Peter Felten is executive director of the Center for Engaged Learning, assistant provost for teaching and learning, and professor of history at Elon University. He works with colleagues on institution-wide teaching and learning initiatives, and on the scholarship of teaching and learning. In his teaching, Peter aims to help students think critically and write clearly about the connections between the lives of individual people and larger themes in history. As a scholar, he has published six books about undergraduate education including most recently (with Leo Lambert), Relationship-Rich Education: How Human Connections Drive Success in College (Johns Hopkins University Press, 2020). He has served as president of the International Society for the Scholarship of Teaching and Learning (2016-17) and also of the POD Network (2010-2011), the U.S. professional society for educational developers. He is co-editor of the International Journal for Academic Development, on the advisory board of the National Survey of Student Engagement (NSSE), and a fellow of the John N. Gardner Institute for Excellence in Undergraduate Education, a foundation that works to advance equity in higher education.

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  • Chick, Nancy, and Peter Felten (2020). “Slow: Liberal Learning for and in a Fast-Paced World.” In Redesigning the Liberal Arts, ed. by Rebecca Pope-Ruark, Phillip Motley, and William Moner. Johns Hopkins University Press, 254-265.
  • Felten, Peter (2020). “Critically Reflecting on Identities, Particularities and Relationships inStudent Engagement.” In A Handbook for Student Engagement in Higher Education: Theory into Practice, ed. by Tom Lowe and Yassein El Hakim. Routledge.
  • Cook-Sather, Alison, Sophia Abbot, and Peter Felten (2019). “Legitimating Reflecting Writing in SoTL: ‘Disfunctional Illusions of Rigor’ Revisited.” Teaching & Learning Inquiry, 7:2 (14-27).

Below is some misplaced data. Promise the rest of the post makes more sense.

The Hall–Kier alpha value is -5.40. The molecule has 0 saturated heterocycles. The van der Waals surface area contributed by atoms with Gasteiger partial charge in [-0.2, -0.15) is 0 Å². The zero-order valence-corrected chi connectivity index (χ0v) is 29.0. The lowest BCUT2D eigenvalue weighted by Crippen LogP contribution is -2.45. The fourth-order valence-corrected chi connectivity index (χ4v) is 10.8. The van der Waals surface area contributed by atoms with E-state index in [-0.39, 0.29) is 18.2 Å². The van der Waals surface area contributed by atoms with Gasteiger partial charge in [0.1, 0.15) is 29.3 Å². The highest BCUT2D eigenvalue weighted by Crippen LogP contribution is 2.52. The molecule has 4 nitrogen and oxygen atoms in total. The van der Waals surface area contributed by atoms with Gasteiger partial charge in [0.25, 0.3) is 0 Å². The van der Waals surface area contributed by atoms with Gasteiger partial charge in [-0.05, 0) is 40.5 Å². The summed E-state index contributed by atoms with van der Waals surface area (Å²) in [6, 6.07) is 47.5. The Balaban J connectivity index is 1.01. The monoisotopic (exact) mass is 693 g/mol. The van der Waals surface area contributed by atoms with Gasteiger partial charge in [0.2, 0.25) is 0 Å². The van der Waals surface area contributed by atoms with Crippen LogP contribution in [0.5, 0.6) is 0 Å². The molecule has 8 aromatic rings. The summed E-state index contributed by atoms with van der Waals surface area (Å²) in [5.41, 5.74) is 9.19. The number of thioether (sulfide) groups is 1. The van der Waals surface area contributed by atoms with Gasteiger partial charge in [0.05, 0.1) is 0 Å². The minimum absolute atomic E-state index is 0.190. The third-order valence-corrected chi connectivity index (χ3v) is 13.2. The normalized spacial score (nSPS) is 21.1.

• Felten, Peter, Sophia Abbot, Jordan K. Kirkwood, Aaron Long, Tanya Lubicz-Nawrocka, Lucy Mercer-Mapstone, and Roselynn Verwoord (2019). “Reimagining the Place of Students in Academic Development.” International Journal for Academic Development, 24:2 (192-203).
  • Felten, Peter, Jessie L. Moore, and Tim Peeples (2019). “Multi-Institutional SoTL: A Case Study of Practices and Outcomes.” In Conducting and Applying the Scholarship of Teaching and Learning beyond the Individual Classroom Level, ed. by Jennifer Friberg and Kathleen McKinney. Indiana University Press, 149-161.
  • Matthews, Kelly, Lucy Mercer-Mapstone, Sam Lucie Dvorakova, Anita Acai, Alison Cook-Sather, Peter Felten, Mick Healey, Ruth L. Healey, and Elizabeth Marquis (2019). “Enhancing Outcomes and Reducing Inhibitors to the Engagement of Students and Staff in Learning and Teaching Partnerships: Implications for Academic Development. International Journal for Academic Development, 24:3 (246-259). DOI: 10.1080/1360144X.2018.1545233.
  • Moore, Jessie L., and Peter Felten (2019). “Understanding Writing Transfer as a Threshold Concept across the Disciplines.” In Threshold Concepts on the Edge, ed., by Julie A. Timmermans and Ray Land. Brill, 341-352.
  • Felten, Peter, Kristina Meinking, Shannon Tennant, and Katherine Westover (2019). “Developing Learning Partnerships: Navigating Troublesome and Transformational Relationships.” In Building Teaching and Learning Communities: Creating Shared Meaning and Purpose, ed. by Craig Gibson and Sharon Mader. Association of College and Research Libraries/American Library Association.
  • Little, Deandra, David A. Green, and Peter Felten (2019). “Identity, Intersectionality, and Educational Development.” In Educational Development and Identity: New Directions for Teaching and Learning, ed. By Lindsay Bernhagen and Emily Gravett. Jossey-Bass, 11-23. DOI: 10.1002/tl.20335.
  • Felten, Peter, Margy MacMillan, and Joan Ruelle (2019). “SoTL Difference: The Value of Incorporating SoTL into Librarian Professional Development.” In The Grounded Instructional Librarian: Participating in the Scholarship of Teaching and Learning, ed. by Melissa Mallon, Lauren Hays, Cara Bradley, Rhonda Huisman, and Jackie Belanger. Association of College and Research Libraries/American Library Association.
  • Felten, Peter (2019). “Student Engagement in the United States: From Customers to Partners?” In Student Engagement and Quality Assurance in Higher Education: International Collaborations for the Enhancement of Learning, ed. by Masahiro Tanaka. Routledge, 46-56.
  • Matthews, Kelly, Alison Cook-Sather, Anita Acia, Sam Dvorakova, Peter Felten, Elizabeth Marquis, and Lucy Mercer-Mapstone (2018). “Theories, Constructs, and Metaphors: Conceptual Frameworks for Students as Partners in Higher Education.” Higher Education Research and Development, 38:2 (280-293). DOI: 10.1080/07294360.2018.1530199.
  • Knight-McKenna, Peter Felten, and Alexa Darby (2018). “Student Engagement with Community.” In Student Engagement: New Directions for Teaching and Learning 154, ed. by James E. Groccia and William Buskitt. Jossey-Bass, 65-74.
  • Felten, Peter, and Nancy Chick. “Is SoTL a Signature Pedagogy of Educational Development?” To Improve the Academy 37:1 (2018), 4-16.

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